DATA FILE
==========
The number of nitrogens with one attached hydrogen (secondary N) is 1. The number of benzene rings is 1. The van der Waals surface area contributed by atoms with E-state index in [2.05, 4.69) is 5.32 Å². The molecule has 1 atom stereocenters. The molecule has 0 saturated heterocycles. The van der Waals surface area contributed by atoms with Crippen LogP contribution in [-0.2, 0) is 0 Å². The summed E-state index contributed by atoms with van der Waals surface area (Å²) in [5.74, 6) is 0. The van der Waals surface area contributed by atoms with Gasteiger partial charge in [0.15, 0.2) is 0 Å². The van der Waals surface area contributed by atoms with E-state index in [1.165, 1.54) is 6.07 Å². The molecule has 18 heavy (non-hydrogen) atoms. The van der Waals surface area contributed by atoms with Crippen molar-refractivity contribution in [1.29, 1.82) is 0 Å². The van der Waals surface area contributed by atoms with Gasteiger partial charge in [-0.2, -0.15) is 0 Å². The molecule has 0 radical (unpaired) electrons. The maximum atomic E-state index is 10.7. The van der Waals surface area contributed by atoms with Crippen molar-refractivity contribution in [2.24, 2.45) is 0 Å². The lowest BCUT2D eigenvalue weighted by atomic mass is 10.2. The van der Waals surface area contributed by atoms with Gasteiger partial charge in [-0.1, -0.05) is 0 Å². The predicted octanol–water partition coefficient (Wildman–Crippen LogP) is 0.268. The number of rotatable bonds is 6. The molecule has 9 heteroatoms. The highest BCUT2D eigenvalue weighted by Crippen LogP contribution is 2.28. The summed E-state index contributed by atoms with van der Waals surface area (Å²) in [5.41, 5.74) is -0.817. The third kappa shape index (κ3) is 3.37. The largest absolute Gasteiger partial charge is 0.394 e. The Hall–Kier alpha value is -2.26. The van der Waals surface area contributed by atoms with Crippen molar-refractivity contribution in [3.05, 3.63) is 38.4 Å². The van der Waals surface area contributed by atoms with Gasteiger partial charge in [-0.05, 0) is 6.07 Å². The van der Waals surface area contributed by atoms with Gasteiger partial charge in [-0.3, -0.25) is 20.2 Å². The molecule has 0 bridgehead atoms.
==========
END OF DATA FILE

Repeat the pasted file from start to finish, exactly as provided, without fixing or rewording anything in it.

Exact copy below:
The number of nitrogens with one attached hydrogen (secondary N) is 1. The number of benzene rings is 1. The van der Waals surface area contributed by atoms with E-state index in [2.05, 4.69) is 5.32 Å². The molecule has 1 atom stereocenters. The molecule has 0 saturated heterocycles. The van der Waals surface area contributed by atoms with Crippen LogP contribution in [-0.2, 0) is 0 Å². The summed E-state index contributed by atoms with van der Waals surface area (Å²) in [5.74, 6) is 0. The van der Waals surface area contributed by atoms with Gasteiger partial charge in [0.15, 0.2) is 0 Å². The van der Waals surface area contributed by atoms with E-state index in [1.165, 1.54) is 6.07 Å². The molecule has 18 heavy (non-hydrogen) atoms. The van der Waals surface area contributed by atoms with Crippen molar-refractivity contribution in [1.29, 1.82) is 0 Å². The van der Waals surface area contributed by atoms with Gasteiger partial charge in [-0.2, -0.15) is 0 Å². The molecule has 0 radical (unpaired) electrons. The maximum atomic E-state index is 10.7. The van der Waals surface area contributed by atoms with Crippen molar-refractivity contribution in [2.24, 2.45) is 0 Å². The lowest BCUT2D eigenvalue weighted by atomic mass is 10.2. The van der Waals surface area contributed by atoms with Gasteiger partial charge in [-0.1, -0.05) is 0 Å². The predicted octanol–water partition coefficient (Wildman–Crippen LogP) is 0.268. The number of rotatable bonds is 6. The molecule has 9 heteroatoms. The highest BCUT2D eigenvalue weighted by Crippen LogP contribution is 2.28. The summed E-state index contributed by atoms with van der Waals surface area (Å²) in [5.41, 5.74) is -0.817. The third kappa shape index (κ3) is 3.37. The largest absolute Gasteiger partial charge is 0.394 e. The Hall–Kier alpha value is -2.26. The van der Waals surface area contributed by atoms with Crippen molar-refractivity contribution in [3.05, 3.63) is 38.4 Å². The van der Waals surface area contributed by atoms with Gasteiger partial charge in [-0.05, 0) is 6.07 Å². The van der Waals surface area contributed by atoms with Gasteiger partial charge in [-0.3, -0.25) is 20.2 Å². The molecule has 0 bridgehead atoms.